NEW YORK (Reuters) - As a global economic crisis deepens, gold has not only held firm in dollar terms but also appreciated against other non-U.S. currencies, and strong physical buying despite higher prices signals the metal has legs to rally further.
A flight to safety amid economic uncertainties has bolstered the dollar and the yen, which hurt dollar-denominated gold and made bullion more expensive when priced in other currencies.
On Wednesday, gold traded at around $810 an ounce, about 20 percent below its all-time high $1,030.80 in March, driven by a dollar resurgence and deflationary pressure in the wake of plummeting crude oil and a global recession.
“Gold is a dollar denominated commodity, and all dollar-denominated metals and oil have been bludgeoned,” said Bill O’Neill, managing director of New Jersey-based LOGIC Advisors.
Even though gold was not immune to the current wave of wholesale liquidation across all asset classes, the drop of other commodities, such as crude oil, and the stock market has dwarfed bullion’s decline.
The Reuters/Jefferies CRB .CRB index, a global commodities benchmark, has lost half of its value from its record high in July, while the broad-based Standard & Poor's 500 .SPX is 45 percent below its record in October.
“What it shows you is that gold is holding up really well in an environment where commodity prices are being crushed, despite the fact that you have its sell-off in dollar terms,” said John Reade, head of precious metals strategy at UBS in London.
For a graphic detailing gold's performance priced in different currencies, please click: here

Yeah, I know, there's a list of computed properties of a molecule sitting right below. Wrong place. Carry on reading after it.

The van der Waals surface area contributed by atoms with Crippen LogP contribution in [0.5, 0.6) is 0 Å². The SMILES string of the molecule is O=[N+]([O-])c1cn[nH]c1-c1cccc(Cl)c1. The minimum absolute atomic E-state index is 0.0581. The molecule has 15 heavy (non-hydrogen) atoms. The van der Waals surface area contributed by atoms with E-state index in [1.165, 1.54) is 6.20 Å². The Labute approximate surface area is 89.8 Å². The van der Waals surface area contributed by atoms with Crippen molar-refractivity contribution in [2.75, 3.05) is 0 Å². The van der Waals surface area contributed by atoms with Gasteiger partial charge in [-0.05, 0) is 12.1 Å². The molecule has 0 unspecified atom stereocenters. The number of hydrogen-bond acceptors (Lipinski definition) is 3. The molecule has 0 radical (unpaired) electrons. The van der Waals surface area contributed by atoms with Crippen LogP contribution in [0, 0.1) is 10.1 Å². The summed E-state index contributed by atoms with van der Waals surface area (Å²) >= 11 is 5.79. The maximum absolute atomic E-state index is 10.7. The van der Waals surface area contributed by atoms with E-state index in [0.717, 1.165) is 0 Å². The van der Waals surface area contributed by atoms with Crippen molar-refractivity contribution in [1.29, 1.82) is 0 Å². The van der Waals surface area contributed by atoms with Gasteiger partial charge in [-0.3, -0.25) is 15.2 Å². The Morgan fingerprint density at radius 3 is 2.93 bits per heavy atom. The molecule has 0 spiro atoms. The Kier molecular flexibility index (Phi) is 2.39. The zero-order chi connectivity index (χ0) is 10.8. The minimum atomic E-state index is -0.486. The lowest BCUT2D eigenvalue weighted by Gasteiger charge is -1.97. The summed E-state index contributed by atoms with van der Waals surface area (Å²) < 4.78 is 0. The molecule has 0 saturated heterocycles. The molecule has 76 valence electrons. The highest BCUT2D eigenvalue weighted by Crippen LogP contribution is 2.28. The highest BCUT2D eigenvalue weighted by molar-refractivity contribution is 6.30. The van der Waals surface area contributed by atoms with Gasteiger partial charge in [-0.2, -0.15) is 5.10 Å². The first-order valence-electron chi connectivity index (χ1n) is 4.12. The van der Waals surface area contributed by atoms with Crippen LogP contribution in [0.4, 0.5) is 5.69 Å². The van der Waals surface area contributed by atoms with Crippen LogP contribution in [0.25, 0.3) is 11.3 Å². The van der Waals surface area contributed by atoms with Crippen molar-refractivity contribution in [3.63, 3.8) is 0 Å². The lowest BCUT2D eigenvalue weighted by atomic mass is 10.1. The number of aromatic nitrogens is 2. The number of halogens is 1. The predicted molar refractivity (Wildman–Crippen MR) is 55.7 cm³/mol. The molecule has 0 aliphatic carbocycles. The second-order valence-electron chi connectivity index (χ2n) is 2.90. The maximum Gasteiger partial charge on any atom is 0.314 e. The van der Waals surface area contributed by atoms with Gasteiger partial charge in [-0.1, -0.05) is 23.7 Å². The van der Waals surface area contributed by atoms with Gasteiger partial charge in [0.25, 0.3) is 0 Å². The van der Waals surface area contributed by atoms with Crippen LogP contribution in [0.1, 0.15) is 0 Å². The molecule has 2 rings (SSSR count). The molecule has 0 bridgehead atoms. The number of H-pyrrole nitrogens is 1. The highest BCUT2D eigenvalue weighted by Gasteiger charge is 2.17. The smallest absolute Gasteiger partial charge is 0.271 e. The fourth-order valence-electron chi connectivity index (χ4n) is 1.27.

LOGIC’s O’Neill said that there has been very good physical demand in Europe and India in spite of higher bullion when priced in local currencies.
Gold priced in euros rallied to a record high 685.37 euros an ounce on October 10, which can be attributed to the dollar strength relative to the euro and other currencies.
“I do think that this is indicative of a market that actually has performed reasonably well despite the huge dollar pressure,” O’Neill said.
In top gold buyer India, gold priced in rupees also jumped in October to its loftiest level in more than two years, but physical bullion buying there showed no signs of abating.
“The dollar-gold price has been falling faster than the rupee weakening, and that’s one of the things that is encouraging buying,” Reade said.
A closely watched industry report by GFMS Ltd showed that global gold demand jumped 18 percent year-over-year to 1,133.4 tonnes in the third quarter as investors in India and elsewhere hoarded gold bullion coins and bars and jewelry buying rose.
STIMULUS PACKAGE BODES WELL
The massive market stimulus plans by the U.S. government to keep the economy afloat would lead to a weakening dollar and higher inflation, and that should bode well for gold in the longer term, fund managers and analysts said.
Axel Merk, manager of Merk Hard and Asian Currency Funds in Palo Alto, California, said the dollar had risen sharply as investors sought shelter in U.S. Treasury bills, which was clearly a sign of panic buying.
Merk, who oversees $300 million assets, said dollar-denominated gold would benefit as the U.S. government needed to raise an “unprecedented” amount of money to pump into every corner of the economy.
On Tuesday, the Federal Reserve announced $800 billion in new lending programs, a day after the U.S. central bank agreed to shoulder most losses on $306 billion of Citigroup’s risky assets and injected new capital to the ailing global bank.
“You just don’t know what unorthodox thing the policy makers are going to come up with next. I just don’t see any other way next year except that we have to have a major problem here with funding the amount of debt issued,” Merk said.
“The U.S. dollar, in my view, has to come down on the back of that. I believe it will come down versus all currencies,” Merk said.
Market watchers are optimistic that gold would rise in 2009 as deleveraging ceases.
“Gold could be well setting itself up for a nice rally as we move into next year because the dollar will probably top out and there is inflation in the pipeline,” O’Neill said.
Reporting by Frank Tang; Editing by Marguerita Choy
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